Building with Nature

March 30th, 2021

A new benchmark for building beautiful places

The benefits of carefully designed open spaces and green infrastructure, catering for both wildlife and peoples’ health and well-being, is well documented. However, the global pandemic has acutely highlighted the importance of access to open spaces, not just for recreation and exercise but to bring people closer to nature. The pandemic has resulted in a shift in our work-life patterns, with working from home becoming the new normal and our movements often restricted to one trip outside a day for exercise. The impact of these restrictions has been most keenly felt in our urban areas, where development is denser and access to open spaces and gardens is more limited. The implications of the pandemic on our future lifestyles and work patterns cannot be fully understood yet.  However, our priorities are likely to change, with less emphasis on travel for work, and more emphasis on access to the outdoors and our immediate environment.

There is also growing emphasis in emerging government policy, on the importance of beauty in our new developments, and the need to build well designed, sustainable places for the future. This is encapsulated in the work of the Building Better, Building Beautiful Commission, whose report ‘Living with Beauty’ is informing the Government’s current direction of travel in respect of planning where we live in the future. This report stresses the need to re-green our towns and cities, and the value of greenery for our mental and physical health.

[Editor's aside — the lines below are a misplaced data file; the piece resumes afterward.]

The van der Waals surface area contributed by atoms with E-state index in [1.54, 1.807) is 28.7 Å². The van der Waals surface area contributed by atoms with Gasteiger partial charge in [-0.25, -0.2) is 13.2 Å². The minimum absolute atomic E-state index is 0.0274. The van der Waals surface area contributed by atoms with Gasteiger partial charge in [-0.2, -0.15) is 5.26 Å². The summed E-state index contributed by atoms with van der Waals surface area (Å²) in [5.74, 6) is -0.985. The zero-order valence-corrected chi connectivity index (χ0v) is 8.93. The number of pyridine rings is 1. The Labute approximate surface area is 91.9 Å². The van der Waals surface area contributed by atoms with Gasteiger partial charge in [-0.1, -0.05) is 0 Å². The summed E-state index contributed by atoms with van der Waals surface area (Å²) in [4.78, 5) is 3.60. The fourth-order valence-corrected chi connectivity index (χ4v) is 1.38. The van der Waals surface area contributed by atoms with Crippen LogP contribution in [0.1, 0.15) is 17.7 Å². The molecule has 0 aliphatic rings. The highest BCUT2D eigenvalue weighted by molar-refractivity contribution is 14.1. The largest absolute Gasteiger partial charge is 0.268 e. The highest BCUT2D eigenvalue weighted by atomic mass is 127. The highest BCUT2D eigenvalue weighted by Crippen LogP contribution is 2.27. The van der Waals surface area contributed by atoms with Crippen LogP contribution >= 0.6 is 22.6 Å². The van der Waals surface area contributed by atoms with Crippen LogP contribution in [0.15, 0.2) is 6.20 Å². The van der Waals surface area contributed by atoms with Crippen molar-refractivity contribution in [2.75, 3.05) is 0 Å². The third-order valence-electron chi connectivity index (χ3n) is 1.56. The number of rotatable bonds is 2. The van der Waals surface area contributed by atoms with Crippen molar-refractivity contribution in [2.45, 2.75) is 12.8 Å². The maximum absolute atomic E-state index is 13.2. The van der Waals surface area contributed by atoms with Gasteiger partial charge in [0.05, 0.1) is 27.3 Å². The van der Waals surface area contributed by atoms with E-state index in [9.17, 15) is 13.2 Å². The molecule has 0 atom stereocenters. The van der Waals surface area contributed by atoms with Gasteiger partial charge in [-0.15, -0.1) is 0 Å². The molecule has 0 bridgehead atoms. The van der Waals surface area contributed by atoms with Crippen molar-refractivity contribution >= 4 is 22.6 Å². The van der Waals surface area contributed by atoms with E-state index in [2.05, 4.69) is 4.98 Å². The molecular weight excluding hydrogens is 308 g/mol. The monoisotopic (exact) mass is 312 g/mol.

In addition, the Government’s 25 Year Environment Plan sets out its goal to leave the environment in a measurably better state than when it found it, and to achieve this within a single generation. This objective is supported by the Environment Bill, which is currently making its way through parliament. Once this legislation is passed, it will be a mandatory requirement for all new developments to achieve a minimum 10 percent net-gain in biodiversity. To do this, development proposals will need to ensure that they make space for nature and biodiversity enhancements.

All this has implications for how new development is delivered. Increasingly, there will be more emphasis on design and places which have a distinct sense of place.  Well thought out, multi-functional open spaces will be a fundamental part of meeting the aspirations of potential new homeowners, as well as delivering the goals of government policy. Green infrastructure proposals will need to be truly multi-functional, providing space for recreation and play, delivering a net gain for biodiversity, and accommodating drainage features within the landscape to catch surface water runoff from the development. New tree planting will need to be resilient to climate change, and provide areas of shade and well as greening our urban areas.  Community infrastructure, such as allotments, orchards and gardens should also be considered for the health benefits that they provide, and to address local shortfalls in provision.

The delivery of high quality open spaces and green infrastructure is supported by the Building with Nature standards. Building with Nature provides a new benchmark for assessing the performance of green infrastructure in proposals for development. It is increasingly being seen by developers and policy makers as an effective tool for demonstrating best practice in the delivery of green infrastructure, and supports the objective of high quality place making.  It is based around the central themes of wellbeing, water and wildlife and aims to ensure that schemes deliver for both people and wildlife. At a time when government initiatives and a shift in peoples’ priorities is emphasising the importance of design and the environment, Building with Nature accreditation sets the benchmark for the delivery of open spaces which provide attractive, liveable developments that encourage healthy and sustainable lifestyles, and deliver a net gain for biodiversity.

CSA’s BwN Approved Assessors can help achieve accreditation for new developments. See our web page on Building with Nature for more information.